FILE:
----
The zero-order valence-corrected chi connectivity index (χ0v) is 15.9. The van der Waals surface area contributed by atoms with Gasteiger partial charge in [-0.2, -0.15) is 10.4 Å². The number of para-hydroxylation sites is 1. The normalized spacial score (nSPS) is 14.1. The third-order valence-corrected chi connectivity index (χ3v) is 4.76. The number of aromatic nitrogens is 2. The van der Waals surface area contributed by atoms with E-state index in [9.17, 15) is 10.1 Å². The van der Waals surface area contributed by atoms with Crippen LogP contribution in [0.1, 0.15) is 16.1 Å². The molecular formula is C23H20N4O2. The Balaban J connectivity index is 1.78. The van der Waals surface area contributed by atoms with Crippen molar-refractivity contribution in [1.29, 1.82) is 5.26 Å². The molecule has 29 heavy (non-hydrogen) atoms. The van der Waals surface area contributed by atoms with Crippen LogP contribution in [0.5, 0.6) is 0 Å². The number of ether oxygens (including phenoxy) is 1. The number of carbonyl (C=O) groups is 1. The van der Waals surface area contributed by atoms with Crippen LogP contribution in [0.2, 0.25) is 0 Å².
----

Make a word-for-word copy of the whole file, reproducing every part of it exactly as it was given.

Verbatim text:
The zero-order valence-corrected chi connectivity index (χ0v) is 15.9. The van der Waals surface area contributed by atoms with Gasteiger partial charge in [-0.2, -0.15) is 10.4 Å². The number of para-hydroxylation sites is 1. The normalized spacial score (nSPS) is 14.1. The third-order valence-corrected chi connectivity index (χ3v) is 4.76. The number of aromatic nitrogens is 2. The van der Waals surface area contributed by atoms with E-state index in [9.17, 15) is 10.1 Å². The van der Waals surface area contributed by atoms with Crippen LogP contribution in [0.1, 0.15) is 16.1 Å². The molecular formula is C23H20N4O2. The Balaban J connectivity index is 1.78. The van der Waals surface area contributed by atoms with Crippen molar-refractivity contribution in [1.29, 1.82) is 5.26 Å². The molecule has 29 heavy (non-hydrogen) atoms. The van der Waals surface area contributed by atoms with Crippen LogP contribution in [0.5, 0.6) is 0 Å². The number of ether oxygens (including phenoxy) is 1. The number of carbonyl (C=O) groups is 1. The van der Waals surface area contributed by atoms with Crippen LogP contribution in [0.2, 0.25) is 0 Å².